State Sen. Judith Zaffirini, D-Laredo, has pledged to carry Isaac’s bills in the upper chamber if Campbell does not. Her district includes part of the Barton Springs/Edwards district and the utilities buying the water.
Changing the jurisdiction of the Edwards Aquifer Authority to let it regulate Trinity wells isn’t being discussed because the authority’s mission is to ensure water sources are strong enough to protect endangered species in the Edwards-fueled San Marcos and Comal springs. That leaves the nearby Groundwater Conservation Districts — the Hays Trinity and the Barton Springs/Edwards Aquifer — to pick up the slack.
The Texas Water Code provides two ways for a district to add territory. The longer route is for residents in an area outside the district to petition for annexation, get the approval of the district’s board and win a majority vote among affected voters on a ballot question, which wouldn’t be possible until November. The shorter option is for the Legislature to amend the district’s borders, which could be finished by June if Isaac is successful.
Isaac said he would prefer to see the area become part of the Barton Springs/Edwards district because it is in the same state-determined Groundwater Management Area as the wells. Although there is no prohibition on groundwater districts crossing into multiple management areas, and some already do, Isaac said it would be better policy.
John Dupnik, general manager of the district, said his board is open to the possibility of annexation but is hesitant about the cost of adding territory: registering and surveying new wells, redrawing board members’ districts, possibly adding office space and other tasks. Most of the district’s budget comes from the city of Austin and from production fees on Edwards Aquifer wells, which Dupnik said creates an “expectation” that most of its money fund Edwards projects.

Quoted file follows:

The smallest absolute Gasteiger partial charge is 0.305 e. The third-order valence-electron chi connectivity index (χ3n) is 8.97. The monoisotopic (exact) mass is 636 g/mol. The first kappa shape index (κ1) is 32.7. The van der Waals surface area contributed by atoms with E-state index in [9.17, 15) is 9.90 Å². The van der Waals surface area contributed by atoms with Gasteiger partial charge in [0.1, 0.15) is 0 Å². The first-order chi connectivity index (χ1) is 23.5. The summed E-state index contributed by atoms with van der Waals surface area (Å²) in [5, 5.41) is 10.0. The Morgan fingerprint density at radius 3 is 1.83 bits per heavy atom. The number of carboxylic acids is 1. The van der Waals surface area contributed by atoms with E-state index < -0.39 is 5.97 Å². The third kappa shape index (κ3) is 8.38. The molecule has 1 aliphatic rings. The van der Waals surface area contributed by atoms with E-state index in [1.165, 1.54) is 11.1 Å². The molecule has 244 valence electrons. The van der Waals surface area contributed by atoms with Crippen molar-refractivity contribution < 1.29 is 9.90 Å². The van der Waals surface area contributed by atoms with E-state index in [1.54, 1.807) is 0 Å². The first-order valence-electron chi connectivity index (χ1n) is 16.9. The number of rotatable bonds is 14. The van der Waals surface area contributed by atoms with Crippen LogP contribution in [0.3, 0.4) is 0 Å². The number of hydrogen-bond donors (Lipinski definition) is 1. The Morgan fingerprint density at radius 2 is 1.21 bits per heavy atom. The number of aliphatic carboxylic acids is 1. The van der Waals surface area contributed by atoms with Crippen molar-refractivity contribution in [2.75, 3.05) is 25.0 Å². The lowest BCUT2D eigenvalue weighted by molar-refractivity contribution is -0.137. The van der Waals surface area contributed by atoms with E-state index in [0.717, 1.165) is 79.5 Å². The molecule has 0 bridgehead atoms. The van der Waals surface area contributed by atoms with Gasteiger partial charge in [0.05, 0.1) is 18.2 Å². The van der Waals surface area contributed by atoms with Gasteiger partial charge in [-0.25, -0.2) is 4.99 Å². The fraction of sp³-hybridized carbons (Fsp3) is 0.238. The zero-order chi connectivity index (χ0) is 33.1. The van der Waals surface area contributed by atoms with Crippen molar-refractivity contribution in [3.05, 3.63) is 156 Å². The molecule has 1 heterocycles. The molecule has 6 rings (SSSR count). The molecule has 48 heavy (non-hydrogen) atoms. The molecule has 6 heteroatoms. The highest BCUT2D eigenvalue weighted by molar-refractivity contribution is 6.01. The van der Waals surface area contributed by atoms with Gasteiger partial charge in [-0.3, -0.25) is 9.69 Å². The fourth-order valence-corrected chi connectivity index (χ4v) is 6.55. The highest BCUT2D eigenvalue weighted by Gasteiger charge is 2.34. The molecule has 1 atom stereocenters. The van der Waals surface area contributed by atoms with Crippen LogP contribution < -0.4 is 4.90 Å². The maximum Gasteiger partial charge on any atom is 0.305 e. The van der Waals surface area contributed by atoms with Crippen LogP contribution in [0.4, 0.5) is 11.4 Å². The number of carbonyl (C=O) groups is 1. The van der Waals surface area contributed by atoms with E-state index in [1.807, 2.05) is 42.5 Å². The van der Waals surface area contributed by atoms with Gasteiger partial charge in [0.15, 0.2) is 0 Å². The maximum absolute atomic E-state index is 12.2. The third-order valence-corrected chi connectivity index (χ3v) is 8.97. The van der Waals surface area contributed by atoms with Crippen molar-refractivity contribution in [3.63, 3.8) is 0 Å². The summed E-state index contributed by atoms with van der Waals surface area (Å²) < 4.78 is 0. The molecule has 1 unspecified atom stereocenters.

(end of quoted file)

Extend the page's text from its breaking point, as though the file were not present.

Looming over the Barton Springs/Edwards option is a question raised by a former state representative on the jurisdiction of the district. Days before retiring last month, state Rep. Bill Callegari, R-Katy, asked for an attorney general’s opinion on whether the district can regulate water in its territory “other than the Barton Springs segment of the Edwards Aquifer, including the Trinity Aquifer.”
An opinion siding with Callegari could provide the basis for a lawsuit from Electro Purification if the Barton Springs/Edwards district regulates its wells. New Attorney General Ken Paxton has up to five months to make a ruling.
The Hays Trinity district, meanwhile, is also worried about the cost of adding territory because of a funding crisis that was underway before the Electro Purification issue came to light. The district doesn’t have taxing authority or state approval to collect fees from well operators based on how much water they pump, as most groundwater districts do. Instead, the district relies primarily on one-time fees for new permits and on a county-administered fund that is drying up after this year.
The district’s annual budget is about $165,000, compared with the Barton Springs/Edwards’ $1.4 million, about 60 percent of which comes from the city of Austin.
Linda Kaye Rogers, president of the Hays Trinity board, said the district could only take on the new territory if the Legislature provides it with a new revenue stream. Isaac said he opposes allowing the district to tax residents but might be open to letting it charge production fees for commercial pumping.